Interview with US Navy veteran, survivor of USS Indianapolois sinking, 30 July 1945

Witness, The Sinking of the USS Indianapolis
BBC Radio 4
15-minutes
http://www.bbc.co.uk/programmes/b037gnxp
Original broadcast date: 28 July 2013

On July 30th 1945 a US warship was torpedoed by a Japanese submarine in the Pacific. The sailors who survived the attack spent 4 days adrift in shark-infested waters. Out of 1197 men on board just 317 made it out of the water alive. The horror of their ordeal was made famous by the film ‘Jaws’. Loel Dean Cox is one of the last remaining survivors.

The world’s largest and most powerful destroyers and aircraft carriers

In light of the Japanese Maritime Self-Defence Force launching the “flat top destroyer” Izumo, the Telegraph has produced as list of the world’s largest and most powerful destroyers and aircraft carriers.

Izumo-class destroyer Officially labelled as a destroyer, it will have a flat top that will function as a flight deck for helicopters. The vessel has been criticised as a thinly veiled attempt to boost the country’s military capabilities. Currently Japan is limited by its constitution to self-defence only, but rising tensions with China has led to fears of an escalation of a dispute over island. Japanese officials have insisted the ship will be used to assist humanitarian missions and large scale evacuations following events like the 2011 tsunami. The vessel has not been officially named but it has been dubbed Izumo after the armoured cruiser of the Imperial Japanese Navy, which was sunk in an air attack in 1945.
Operated by: Japanese Navy
Number in fleet: 1 with two more planned
Length: 820ft
Displacement: 27,000 tons Maximum speed: 30 knots
Crew: 970 Weapons: 14 helicopters and anti-submarine warfare
Picture: AP Photo/Kyodo News

Yamato-class battleship
Although currently resting on the bottom of the ocean off the south of Kyushu, Japan, the Yamato is the biggest battleship ever built and dwarves Japan’s new Izumo destroyer. Commissioned just a week after the attack on Pearl Harbour in 1941, she was the flagship of the Japanese Combined Fleet. She only ever fired her massive main guns in one battle at enemy surface targets in the Battle of Leyte Gulf in 1944. She was eventually sunk in 1945 after being attacked by US aircraft.
Operated by: Japanese Combined Fleet
Number in fleet: 2
Length: 862ft
Displacement: 70,000 tons
Maximum speed: 27 knots
Crew: 2,332
Weapons: 9 x 46cm guns, 12 x 155mm guns and 12 x 127mm guns. Seven aircraft

Nimitz-Class nuclear-powered aircraft carrier
Currently the biggest warship in operation in the world. Capable of operating for over 20 years without being refuelled, the aircraft carriers are expected to have a service life of over 50 years. The first in the class, the Nimitz became mired in controversy shortly after entering service when following a fatal aircraft crash on deck, a forensic investigation revealed some of the personnel involved tested positive for marijuana. This led to the mandatory drug testing of all service personnel. Commissioned in 1975, the Nimitz-class vessels are due to be replaced by the even bigger Gerald R. Ford-class aircraft carrier in around 2015.
Operated by: United States Navy
Number in fleet: 10
Length: 1092ft
Displacement: 100,000 tons
Maximum speed: 30 knots
Crew: 5,000
Weapons: 85-90 bomber/fighter aircraft, missile defence systems
Picture: AP

Admiral Kuznetsov-class aircraft carrier
This beast was originally commissioned in 1990 as the flagship for the Soviet Navy in 1985 and has gone through a number of refits. She was due to have a sister ship called Varyag, but it was never completed. Instead the Ukraine, where the vessel was being built, sold the hull to China, who completed it themselves.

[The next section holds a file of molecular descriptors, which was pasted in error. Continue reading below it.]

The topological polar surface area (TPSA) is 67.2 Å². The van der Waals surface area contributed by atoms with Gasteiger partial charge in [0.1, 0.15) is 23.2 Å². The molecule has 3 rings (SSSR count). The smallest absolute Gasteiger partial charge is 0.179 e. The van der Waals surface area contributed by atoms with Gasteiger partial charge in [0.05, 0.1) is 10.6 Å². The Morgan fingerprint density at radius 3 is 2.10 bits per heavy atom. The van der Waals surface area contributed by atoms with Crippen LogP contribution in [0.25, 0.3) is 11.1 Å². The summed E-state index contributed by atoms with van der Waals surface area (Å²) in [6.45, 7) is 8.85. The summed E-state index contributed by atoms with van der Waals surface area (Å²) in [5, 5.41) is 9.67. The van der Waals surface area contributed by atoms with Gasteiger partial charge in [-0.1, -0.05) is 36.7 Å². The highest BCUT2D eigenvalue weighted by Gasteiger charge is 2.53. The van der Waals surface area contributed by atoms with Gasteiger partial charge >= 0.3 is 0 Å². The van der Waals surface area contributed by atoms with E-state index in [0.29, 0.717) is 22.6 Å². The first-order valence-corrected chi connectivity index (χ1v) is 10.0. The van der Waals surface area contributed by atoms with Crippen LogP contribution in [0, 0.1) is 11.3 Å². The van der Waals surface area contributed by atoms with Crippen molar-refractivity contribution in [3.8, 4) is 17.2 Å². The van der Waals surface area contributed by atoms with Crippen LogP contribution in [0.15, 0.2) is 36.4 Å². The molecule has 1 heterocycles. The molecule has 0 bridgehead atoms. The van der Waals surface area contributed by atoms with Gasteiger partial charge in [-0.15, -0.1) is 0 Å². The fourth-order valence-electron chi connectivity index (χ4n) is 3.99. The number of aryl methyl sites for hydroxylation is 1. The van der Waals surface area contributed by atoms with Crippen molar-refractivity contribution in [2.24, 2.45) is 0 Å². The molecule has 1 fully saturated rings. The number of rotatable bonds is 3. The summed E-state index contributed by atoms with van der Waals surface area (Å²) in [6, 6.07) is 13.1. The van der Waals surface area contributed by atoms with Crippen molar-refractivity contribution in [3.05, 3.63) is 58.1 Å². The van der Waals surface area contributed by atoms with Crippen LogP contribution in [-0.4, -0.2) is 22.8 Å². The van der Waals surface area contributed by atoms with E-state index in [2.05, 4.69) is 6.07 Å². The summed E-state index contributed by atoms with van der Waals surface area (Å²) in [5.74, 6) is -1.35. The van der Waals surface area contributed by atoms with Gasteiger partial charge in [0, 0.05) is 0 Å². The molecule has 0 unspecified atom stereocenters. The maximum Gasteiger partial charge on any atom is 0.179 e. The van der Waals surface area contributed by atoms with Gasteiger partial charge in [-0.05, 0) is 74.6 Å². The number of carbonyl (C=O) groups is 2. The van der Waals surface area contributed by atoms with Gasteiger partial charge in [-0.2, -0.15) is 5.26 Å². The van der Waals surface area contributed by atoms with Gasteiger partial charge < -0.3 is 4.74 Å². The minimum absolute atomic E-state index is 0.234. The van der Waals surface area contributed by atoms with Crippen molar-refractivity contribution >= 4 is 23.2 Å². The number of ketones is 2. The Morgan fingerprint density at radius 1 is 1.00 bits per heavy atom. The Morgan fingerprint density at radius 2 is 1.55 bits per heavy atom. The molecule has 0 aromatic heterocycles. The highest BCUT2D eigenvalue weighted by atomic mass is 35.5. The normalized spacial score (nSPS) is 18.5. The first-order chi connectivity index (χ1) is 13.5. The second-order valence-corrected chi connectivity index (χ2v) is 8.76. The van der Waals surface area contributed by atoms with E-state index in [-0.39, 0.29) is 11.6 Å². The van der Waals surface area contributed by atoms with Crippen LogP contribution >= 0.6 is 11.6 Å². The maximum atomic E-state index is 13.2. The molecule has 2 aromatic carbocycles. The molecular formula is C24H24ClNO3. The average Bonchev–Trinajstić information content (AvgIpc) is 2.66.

Operated by: Russian Navy
Number in fleet: 1
Length: 1,001ft
Displacement: 55,000 tons
Maximum speed: 29 knots
Crew: 2,356
Weapons: 52 aircraft, 60 rockets and 192 missiles
Picture: Royal Navy

Liaoning aircraft carrier
Purchased by the People’s Republic of China at an auction, this is the aircraft carrier the Varyag should have been. She was sold in 1998 under the pretext that it would be used a floating casino – many other former Soviet carriers have ended up as theme parks. Lacking engines, a rudder and operating systems, the Varyag was towed to a navy shipyard where it was given a refit, renamed the Liaoning and entered service in 2012.
Operated by: People’s Liberation Army Navy
Number in fleet: 1
Length: 999ft
Displacement: 66,000 tons
Maximum speed: 32 knots
Crew: 2,626
Weapons: 30 aircraft, 24 helicopters, 60 rockets and 192 missiles
Picture: AFP/GettyImages

INS Vikramaditya
This is another former Soviet vessel that has found a new life. After being decommissioned by the Russian Navy in 1996 for being too expensive to operate, it was purchased by India for around £1.5 billion and was given a refit. Having completed sea trails it is due to enter service in October this year. It is named after a 1st century BC emperor of Ujjain, India. As part of the refit she now has accommodation for 10 female officers and has been fitted with a water desalination plant.
Operated by: Indian Navy
Number in fleet: 1
Length: 928ft
Displacement: 45,400 tons
Maximum speed: 32 knots
Crew: 1,400
Weapons: 16 aircraft, 10 helicopters
Picture: Wikipedia/Sevmash shipyard/Alexey Popov

Charles de Gaulle nuclear-powered aircraft carrier
Named after the famous French leader, this is the largest warship in Western Europe and the only nuclear powered surface vessel outside of the United States. Following successful sea trials, she is due to enter active service later in 2013. During the vessel’s construction in 1993, it was claimed that a group of visiting engineers were British MI6 agents attempting to learn the technical details. The Guardian, which published the story, later published a denial from both the British and French governments that there been an incident.